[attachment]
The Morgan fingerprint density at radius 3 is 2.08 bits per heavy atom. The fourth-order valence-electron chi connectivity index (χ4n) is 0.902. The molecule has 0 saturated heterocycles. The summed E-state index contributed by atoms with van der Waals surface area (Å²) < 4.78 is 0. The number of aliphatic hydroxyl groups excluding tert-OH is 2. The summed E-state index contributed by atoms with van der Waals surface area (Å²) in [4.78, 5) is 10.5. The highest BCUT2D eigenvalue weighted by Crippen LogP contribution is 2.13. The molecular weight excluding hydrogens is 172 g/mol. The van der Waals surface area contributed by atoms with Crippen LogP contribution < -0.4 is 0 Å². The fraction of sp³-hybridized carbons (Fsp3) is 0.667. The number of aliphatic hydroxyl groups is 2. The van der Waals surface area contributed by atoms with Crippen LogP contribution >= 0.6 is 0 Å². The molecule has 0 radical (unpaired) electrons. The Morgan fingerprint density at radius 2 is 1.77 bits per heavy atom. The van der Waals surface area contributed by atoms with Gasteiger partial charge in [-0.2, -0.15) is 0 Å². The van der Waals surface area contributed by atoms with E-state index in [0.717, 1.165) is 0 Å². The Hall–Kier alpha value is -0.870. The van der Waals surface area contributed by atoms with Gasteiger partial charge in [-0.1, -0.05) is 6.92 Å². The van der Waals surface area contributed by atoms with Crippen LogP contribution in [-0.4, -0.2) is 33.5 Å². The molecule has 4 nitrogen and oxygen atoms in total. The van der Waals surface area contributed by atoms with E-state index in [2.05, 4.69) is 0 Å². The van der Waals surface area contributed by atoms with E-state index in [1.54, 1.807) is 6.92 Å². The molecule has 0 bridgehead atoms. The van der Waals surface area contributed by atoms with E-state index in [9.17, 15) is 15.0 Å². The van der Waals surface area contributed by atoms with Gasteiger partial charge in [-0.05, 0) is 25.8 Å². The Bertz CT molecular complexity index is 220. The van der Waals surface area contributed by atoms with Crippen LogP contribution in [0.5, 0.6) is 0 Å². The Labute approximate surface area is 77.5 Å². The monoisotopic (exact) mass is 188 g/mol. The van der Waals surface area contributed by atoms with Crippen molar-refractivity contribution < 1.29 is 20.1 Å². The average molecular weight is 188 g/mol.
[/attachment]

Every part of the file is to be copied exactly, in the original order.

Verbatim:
The Morgan fingerprint density at radius 3 is 2.08 bits per heavy atom. The fourth-order valence-electron chi connectivity index (χ4n) is 0.902. The molecule has 0 saturated heterocycles. The summed E-state index contributed by atoms with van der Waals surface area (Å²) < 4.78 is 0. The number of aliphatic hydroxyl groups excluding tert-OH is 2. The summed E-state index contributed by atoms with van der Waals surface area (Å²) in [4.78, 5) is 10.5. The highest BCUT2D eigenvalue weighted by Crippen LogP contribution is 2.13. The molecular weight excluding hydrogens is 172 g/mol. The van der Waals surface area contributed by atoms with Crippen LogP contribution < -0.4 is 0 Å². The fraction of sp³-hybridized carbons (Fsp3) is 0.667. The number of aliphatic hydroxyl groups is 2. The van der Waals surface area contributed by atoms with Crippen LogP contribution >= 0.6 is 0 Å². The molecule has 0 radical (unpaired) electrons. The Morgan fingerprint density at radius 2 is 1.77 bits per heavy atom. The van der Waals surface area contributed by atoms with Gasteiger partial charge in [-0.2, -0.15) is 0 Å². The van der Waals surface area contributed by atoms with E-state index in [0.717, 1.165) is 0 Å². The Hall–Kier alpha value is -0.870. The van der Waals surface area contributed by atoms with Gasteiger partial charge in [-0.1, -0.05) is 6.92 Å². The van der Waals surface area contributed by atoms with Crippen LogP contribution in [-0.4, -0.2) is 33.5 Å². The molecule has 4 nitrogen and oxygen atoms in total. The van der Waals surface area contributed by atoms with E-state index in [2.05, 4.69) is 0 Å². The van der Waals surface area contributed by atoms with E-state index in [1.54, 1.807) is 6.92 Å². The molecule has 0 bridgehead atoms. The van der Waals surface area contributed by atoms with E-state index in [9.17, 15) is 15.0 Å². The van der Waals surface area contributed by atoms with Gasteiger partial charge in [-0.05, 0) is 25.8 Å². The Bertz CT molecular complexity index is 220. The van der Waals surface area contributed by atoms with Crippen LogP contribution in [0.5, 0.6) is 0 Å². The Labute approximate surface area is 77.5 Å². The monoisotopic (exact) mass is 188 g/mol. The van der Waals surface area contributed by atoms with Crippen molar-refractivity contribution < 1.29 is 20.1 Å². The average molecular weight is 188 g/mol.